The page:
Teeter-Totter Border

Neighboring Communities Playfully Connect Atop Neon Pink Teetertotters Slotted Through the U.S.-Mexico Border Wall
Ronald Rael and Virginia San Fratello have long worked in activating structures in projects that blur the line between art and architecture. The Oakland-based duo, who self-describe as pursuing “applied architectural research”, also have a longstanding interest in the United States-Mexico border wall


Thanks to Lucy Moore for discovering this!

3 Haiku by Michael G. Smith: From 100 Thousand Poets for Change Reading

sky-blue piñata
my walking stick

Flip Flop, a co-created book of haiku by Miriam Sagan and Michael G. Smith,
Miriam’s Well, 2017

along the path
to the dead poet’s cabin
footprints in the mud

The Dippers Do Their Part, a co-created book of haibun and katagami by
Michael G. Smith and Laura Young, Miriam’s Well, 2015

willows bare
house sparrows
preen feathers

The Self Who Is Hungry by Miriam Sagan

I’ll be posting a few more days of haiku from a wonderful reading last week. But today is prose–memoir–from a rather difficult book I’m working on. Difficult how? Well, it seems that telling secrets simply and directly might not be as easy as I’d hoped. Still, this one works for me.

At the corner of Church and Market, on the south side of the street, was a small restaurant we just called “the sushi hole.” It had a real name in Japanese, but no one used it.
Zen koans are full of mean waitresses.
The young monk asks the tea lady: Can I order some cookies and macha?
She says: Show me the self that is hungry and you can have cookies and tea.
He stands there like the doofus he is, mute.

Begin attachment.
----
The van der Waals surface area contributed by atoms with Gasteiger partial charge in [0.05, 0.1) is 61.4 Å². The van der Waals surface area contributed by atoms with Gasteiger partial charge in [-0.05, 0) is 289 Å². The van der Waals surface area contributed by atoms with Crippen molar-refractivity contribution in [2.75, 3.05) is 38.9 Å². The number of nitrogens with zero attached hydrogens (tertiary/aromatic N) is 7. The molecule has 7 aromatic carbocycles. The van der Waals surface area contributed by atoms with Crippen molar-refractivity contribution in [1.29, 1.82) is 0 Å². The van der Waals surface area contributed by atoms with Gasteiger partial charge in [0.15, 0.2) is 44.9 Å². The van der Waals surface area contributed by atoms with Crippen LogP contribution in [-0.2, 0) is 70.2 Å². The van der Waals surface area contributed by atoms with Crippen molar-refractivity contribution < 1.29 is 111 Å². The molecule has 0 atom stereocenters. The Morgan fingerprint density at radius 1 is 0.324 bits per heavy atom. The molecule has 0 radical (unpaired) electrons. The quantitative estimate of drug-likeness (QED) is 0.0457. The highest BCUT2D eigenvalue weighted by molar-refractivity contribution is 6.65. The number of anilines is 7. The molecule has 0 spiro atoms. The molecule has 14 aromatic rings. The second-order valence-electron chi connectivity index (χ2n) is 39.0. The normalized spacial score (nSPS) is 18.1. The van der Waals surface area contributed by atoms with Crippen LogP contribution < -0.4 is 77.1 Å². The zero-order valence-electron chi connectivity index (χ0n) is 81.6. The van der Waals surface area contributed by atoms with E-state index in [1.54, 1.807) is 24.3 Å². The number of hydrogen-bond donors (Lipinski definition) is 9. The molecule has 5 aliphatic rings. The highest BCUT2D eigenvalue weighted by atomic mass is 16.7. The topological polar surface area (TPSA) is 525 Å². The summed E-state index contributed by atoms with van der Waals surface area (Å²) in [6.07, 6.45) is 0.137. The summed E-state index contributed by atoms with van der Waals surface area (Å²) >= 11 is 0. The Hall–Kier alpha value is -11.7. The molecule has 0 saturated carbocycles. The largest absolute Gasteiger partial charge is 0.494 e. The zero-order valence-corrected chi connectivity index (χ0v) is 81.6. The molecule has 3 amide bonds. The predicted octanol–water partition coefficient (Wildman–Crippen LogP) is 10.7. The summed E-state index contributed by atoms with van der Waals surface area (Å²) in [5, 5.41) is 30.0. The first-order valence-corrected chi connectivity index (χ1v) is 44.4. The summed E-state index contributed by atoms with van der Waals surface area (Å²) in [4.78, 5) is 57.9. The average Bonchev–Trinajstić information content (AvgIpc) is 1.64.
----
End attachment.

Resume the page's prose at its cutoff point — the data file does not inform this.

At the sushi hole, there was the fierce looking chef behind the bar and the small bossy proprietress in front. There was usually a wait to get in, but a short one. They were fast. Sometimes you didn’t get what you ordered. You might want yellowfin, but they’d serve the catch of the day. Or the proprietress would decide you “needed” something in particular.
One day when I was having a late lunch and the place was quiet she said to me: “What you do?” She practically yelled. It didn’t sound like ordinary chit-chat.
Good question. I hadn’t the slightest idea. I had a small massage practice, mostly Zen students with sciatica. All I’d ever wanted was a boyfriend and now I had a serious one—a husband, actually. I wanted to be a poet and I certainly was trying—writing, reading, avoiding a suburban life.
“You!” Now she was yelling. “Concentrate!” At the time I thought she was noticing how much I was trying to focus. But as time passed, it see med more and more like advice.
Thirty-five years later I was sitting on the floor in the great Narita train station outside Tokyo. I was sobbing. I had just arrived in Japan and was jet-lagged. I was starving and had to pee but had been told “stay with the luggage” by my daughter and son-in-law, who were my guides on this trip. I was beyond culture-shocked.
My daughter Isabel found me, and in one look ascertained the situation. “I’m going to get you some little sandwiches,” she said in a coaxing voice. “I have yen from my last trip so I’ll do that right now, before I change my money. Nice little sandwiches, you’ll like them. With no crust. They come in packages of three. Do you want egg salad? It comes with cheese and pimento ones.”
I had taken the self who was hungry half way around the world. Maybe I still couldn’t show it, but the person I had fed as a baby could see it.
“Yes,” I said.
The sandwiches of course were delicious.